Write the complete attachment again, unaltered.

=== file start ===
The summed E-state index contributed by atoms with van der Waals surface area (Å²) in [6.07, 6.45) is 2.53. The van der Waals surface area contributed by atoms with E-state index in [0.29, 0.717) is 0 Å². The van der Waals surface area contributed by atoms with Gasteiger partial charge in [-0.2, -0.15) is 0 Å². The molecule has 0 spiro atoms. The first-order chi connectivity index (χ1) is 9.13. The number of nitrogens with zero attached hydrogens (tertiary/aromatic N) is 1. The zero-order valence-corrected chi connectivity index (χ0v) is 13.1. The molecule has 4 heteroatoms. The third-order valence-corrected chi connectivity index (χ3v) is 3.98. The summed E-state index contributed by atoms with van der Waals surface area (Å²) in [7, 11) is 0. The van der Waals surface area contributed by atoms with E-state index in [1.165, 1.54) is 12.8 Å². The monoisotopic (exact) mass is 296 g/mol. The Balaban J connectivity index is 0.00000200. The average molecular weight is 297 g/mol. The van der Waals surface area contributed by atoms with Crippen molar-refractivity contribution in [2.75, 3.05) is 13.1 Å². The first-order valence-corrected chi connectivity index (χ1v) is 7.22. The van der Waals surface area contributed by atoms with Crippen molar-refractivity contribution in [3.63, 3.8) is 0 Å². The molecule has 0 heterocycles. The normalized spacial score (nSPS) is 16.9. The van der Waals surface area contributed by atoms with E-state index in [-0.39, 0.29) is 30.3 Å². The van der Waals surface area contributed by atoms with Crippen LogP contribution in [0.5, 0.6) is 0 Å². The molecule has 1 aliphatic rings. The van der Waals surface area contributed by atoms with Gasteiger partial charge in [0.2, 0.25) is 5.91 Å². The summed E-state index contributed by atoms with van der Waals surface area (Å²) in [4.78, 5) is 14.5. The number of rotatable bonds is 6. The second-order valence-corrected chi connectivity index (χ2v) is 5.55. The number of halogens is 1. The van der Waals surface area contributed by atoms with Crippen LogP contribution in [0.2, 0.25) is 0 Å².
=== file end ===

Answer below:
The summed E-state index contributed by atoms with van der Waals surface area (Å²) in [6.07, 6.45) is 2.53. The van der Waals surface area contributed by atoms with E-state index in [0.29, 0.717) is 0 Å². The van der Waals surface area contributed by atoms with Gasteiger partial charge in [-0.2, -0.15) is 0 Å². The molecule has 0 spiro atoms. The first-order chi connectivity index (χ1) is 9.13. The number of nitrogens with zero attached hydrogens (tertiary/aromatic N) is 1. The zero-order valence-corrected chi connectivity index (χ0v) is 13.1. The molecule has 4 heteroatoms. The third-order valence-corrected chi connectivity index (χ3v) is 3.98. The summed E-state index contributed by atoms with van der Waals surface area (Å²) in [7, 11) is 0. The van der Waals surface area contributed by atoms with E-state index in [1.165, 1.54) is 12.8 Å². The monoisotopic (exact) mass is 296 g/mol. The Balaban J connectivity index is 0.00000200. The average molecular weight is 297 g/mol. The van der Waals surface area contributed by atoms with Crippen molar-refractivity contribution in [2.75, 3.05) is 13.1 Å². The first-order valence-corrected chi connectivity index (χ1v) is 7.22. The van der Waals surface area contributed by atoms with Crippen molar-refractivity contribution in [3.63, 3.8) is 0 Å². The molecule has 0 heterocycles. The normalized spacial score (nSPS) is 16.9. The van der Waals surface area contributed by atoms with E-state index in [-0.39, 0.29) is 30.3 Å². The van der Waals surface area contributed by atoms with Crippen LogP contribution in [0.5, 0.6) is 0 Å². The molecule has 1 aliphatic rings. The van der Waals surface area contributed by atoms with Gasteiger partial charge in [0.2, 0.25) is 5.91 Å². The summed E-state index contributed by atoms with van der Waals surface area (Å²) in [4.78, 5) is 14.5. The number of rotatable bonds is 6. The second-order valence-corrected chi connectivity index (χ2v) is 5.55. The number of halogens is 1. The van der Waals surface area contributed by atoms with Crippen LogP contribution in [0.2, 0.25) is 0 Å².